Jordi: Lisa & David

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Ballantine Books, Dec 12, 1975 - Child psychiatry - 144 pages
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ISBN 0345251776 - Jordi and Lisa & David are two separate stories of young people with problems. This is about as far as the psychiatric lingo really goes, although there are pages of info from their patient files. For parents of children with similar problems, those pages might be of interest, but for the average reader, they are almost superfluous. On the other hand, I'm not sure at all that the average reader will find the book worth reading at all. I'm among the average readers group and, although I enjoyed the stories, I'm not at all sure of the purpose of the them.
Jordi is described as psychotic. He is 8 years old when his parents find the school that will help Jordi overcome some of his problems. He meets Sally, who is his teacher, but she is more like his shadow at first. She follows him around, letting him choose what to discover and when, and slowly injects herself into what he discovers. As Jordi sees it she is there, always there, which eventually helps him build some trust and he opens up to her. Over the course of several years, Sally helps him to understand things like living and non-living things, so that he can understand he doesn't have to be afraid of the non-living things. For a boy who's afraid of so many things, the idea of leaving this school to go to another is a huge step, but Jordi is ready for it in the end.
David is smart. He likes intelligent conversation and sees himself as somehow apart from the other students at the school. He doesn't like to be touched and finds clockworks interest him more than people do, except perhaps Lisa. Lisa speaks in rhymes and is a bouncy, kind of hyper little child. I'm not entirely certain if she has DID/MPD, but she does act differently and call herself by another name, Muriel. Muriel doesn't speak in rhyme and is more sedate. David begins to study her, as if he were a doctor and she were a patient. He offers his opinions to his doctor, Dr. Alan White. Alan wonders if David's interest might be more personal than he admits. Over time, David emerges from his self-imposed seclusion to reach out to others, including Lisa - and Lisa reaches back.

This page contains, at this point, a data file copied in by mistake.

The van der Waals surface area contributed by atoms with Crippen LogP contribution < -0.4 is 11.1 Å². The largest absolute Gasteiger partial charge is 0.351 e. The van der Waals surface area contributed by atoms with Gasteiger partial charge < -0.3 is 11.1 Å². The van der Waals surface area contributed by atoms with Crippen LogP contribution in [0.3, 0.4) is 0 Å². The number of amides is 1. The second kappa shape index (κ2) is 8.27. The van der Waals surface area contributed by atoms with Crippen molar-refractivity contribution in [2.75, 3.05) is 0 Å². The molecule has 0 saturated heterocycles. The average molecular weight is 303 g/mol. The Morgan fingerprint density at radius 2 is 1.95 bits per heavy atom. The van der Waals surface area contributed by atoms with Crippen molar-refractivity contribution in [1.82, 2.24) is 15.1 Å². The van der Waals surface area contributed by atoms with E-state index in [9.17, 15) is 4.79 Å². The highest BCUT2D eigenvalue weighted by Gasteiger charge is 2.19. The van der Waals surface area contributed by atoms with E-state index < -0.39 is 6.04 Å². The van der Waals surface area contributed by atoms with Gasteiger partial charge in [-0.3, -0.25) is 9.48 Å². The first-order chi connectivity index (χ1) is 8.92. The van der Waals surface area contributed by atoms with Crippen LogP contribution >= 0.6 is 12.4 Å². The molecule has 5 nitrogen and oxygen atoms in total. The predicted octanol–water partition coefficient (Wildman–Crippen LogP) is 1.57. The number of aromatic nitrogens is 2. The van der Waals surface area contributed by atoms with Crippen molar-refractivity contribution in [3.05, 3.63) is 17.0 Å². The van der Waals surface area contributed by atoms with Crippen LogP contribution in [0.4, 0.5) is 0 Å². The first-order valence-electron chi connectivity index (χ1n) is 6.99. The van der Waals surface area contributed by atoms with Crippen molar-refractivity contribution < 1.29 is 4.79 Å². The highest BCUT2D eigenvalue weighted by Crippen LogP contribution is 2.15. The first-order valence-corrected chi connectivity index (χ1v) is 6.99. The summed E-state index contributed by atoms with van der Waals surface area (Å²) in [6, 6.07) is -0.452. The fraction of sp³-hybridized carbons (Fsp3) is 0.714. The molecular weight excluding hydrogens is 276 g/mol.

Both stories are written in short sections, more from the viewpoint of the children than from any other viewpoint, forcing the reader to see some everyday things from another angle. The stories are touching and the cover says that Lisa & David was a movie. Still, this really isn't the type of book I imagine most "bestseller" readers would find interesting - it seems made for a very particular audience. Of course, the stories are copyrighted 1950 and 1961 - and I don't know how much the psychiatric approach has changed since then, so it might be very dated, even for the target audience.
- AnnaLovesBooks

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